[03:13 Chart - Saudi Women in the Workforce]
Namely, women's participation in the labor force has increased, as you can see, almost doubled from this slide.
[03:21 Chart - Saudi Debt Issuance]
Secondly, they are using the financial markets discipline, so they are issuing more debt. They're getting the capital markets to incur a level of competition in the markets in their economy. That means those changes won't just be top-down driven.
[03:38 Chart - Saudi Equity Issuance]
You can also see, of course, the big blip of Aramco going public in 2019, but also growth in the IPO market in Saudi Arabia. We see not just in the financial markets, but also in their international relations. They just cut a peace deal with Iran, their archenemy, and they're negotiating with Israel as well.
You know, some of us pay attention to that LIV Golf deal that Saudi Arabia did, but really it is dramatic in so many areas of their economy that are changing and they're leveraging the capital markets to achieve those goals. Saudi Arabia is one country that we think is sort of underappreciated in terms of their growth potential and actually investment potential.
A second country is Brazil. I probably won't talk a lot about that. There was a political change, but I think what's underappreciated in Latin America generally, whereas a lot of countries have elected left-leaning political leaders, their central banks have been remarkably stable. And we talked about this coming into this year, where they had prudently raised rates to fend against inflation in 2022. And I think they have room, first of all, they're paying higher interest rates for debt investors, and they have room to lower those rates going forward. So the stories about Brazil and many of the other countries there, while it's not a perfect story by any means, a lot of the economic reforms that came in the prior administration or administrations—if you look across the region, like pension fund reform, financial reforms—I think will continue to be a tailwind for their economy, regardless of, I think, sort of misleading political headlines that you might see from time to time.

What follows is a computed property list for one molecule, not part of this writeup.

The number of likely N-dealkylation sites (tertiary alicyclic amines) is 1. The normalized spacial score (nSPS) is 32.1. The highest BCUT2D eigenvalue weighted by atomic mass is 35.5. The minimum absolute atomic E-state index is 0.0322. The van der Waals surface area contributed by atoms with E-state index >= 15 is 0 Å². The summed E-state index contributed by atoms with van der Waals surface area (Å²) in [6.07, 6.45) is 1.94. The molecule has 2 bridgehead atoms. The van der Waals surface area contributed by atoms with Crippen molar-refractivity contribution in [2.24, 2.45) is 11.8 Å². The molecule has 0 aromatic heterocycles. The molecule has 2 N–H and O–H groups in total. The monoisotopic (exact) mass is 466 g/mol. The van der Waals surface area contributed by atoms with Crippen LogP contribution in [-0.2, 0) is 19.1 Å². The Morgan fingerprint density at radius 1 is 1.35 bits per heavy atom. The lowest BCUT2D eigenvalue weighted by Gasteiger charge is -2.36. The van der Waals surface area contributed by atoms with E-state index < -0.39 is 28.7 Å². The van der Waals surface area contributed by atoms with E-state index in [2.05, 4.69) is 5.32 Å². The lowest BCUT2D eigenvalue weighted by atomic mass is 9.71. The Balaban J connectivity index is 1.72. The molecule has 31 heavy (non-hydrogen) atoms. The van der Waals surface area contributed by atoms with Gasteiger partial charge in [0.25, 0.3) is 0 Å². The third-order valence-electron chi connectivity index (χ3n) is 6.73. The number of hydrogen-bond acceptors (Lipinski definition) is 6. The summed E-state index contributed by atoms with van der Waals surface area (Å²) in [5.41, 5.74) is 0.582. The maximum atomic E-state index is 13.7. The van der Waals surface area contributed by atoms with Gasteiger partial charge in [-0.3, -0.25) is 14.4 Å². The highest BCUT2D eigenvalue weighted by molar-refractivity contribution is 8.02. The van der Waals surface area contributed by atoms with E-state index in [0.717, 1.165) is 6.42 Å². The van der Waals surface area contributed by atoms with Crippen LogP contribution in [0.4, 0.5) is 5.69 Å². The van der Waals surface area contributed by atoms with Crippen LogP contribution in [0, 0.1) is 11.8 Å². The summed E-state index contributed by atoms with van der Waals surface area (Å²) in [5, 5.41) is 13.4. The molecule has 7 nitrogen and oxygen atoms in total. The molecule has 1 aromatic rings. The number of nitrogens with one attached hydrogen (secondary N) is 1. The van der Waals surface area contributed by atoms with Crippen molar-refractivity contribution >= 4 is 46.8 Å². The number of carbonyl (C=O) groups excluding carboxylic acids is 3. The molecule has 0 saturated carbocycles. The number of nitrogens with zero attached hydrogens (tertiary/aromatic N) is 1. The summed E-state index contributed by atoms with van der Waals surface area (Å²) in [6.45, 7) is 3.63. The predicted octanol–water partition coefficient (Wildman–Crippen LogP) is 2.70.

[05:32 Chart - These Regional Leaders Will Pass the EU in 10 Years]
Lastly, I won't talk about India. There's a lot to say, but if you can see from this chart, if you collect these countries together, whereas in 2018 they were substantially less than the size of the European Union. If current economic trends continue, and you're seeing GDP growth out of India for sure, and Saudi Arabia, that they will match the economic significance of the European Union. So basic same overall global trend. More of the rest of the world economy is going to be a bigger share of the global economy than it was 20 years ago or so. And these are countries that we think are worth investors' attention, despite again, some of the headlines. So that's my focus for today.
Thank you for listening to our outlook and good luck for the rest of 2023.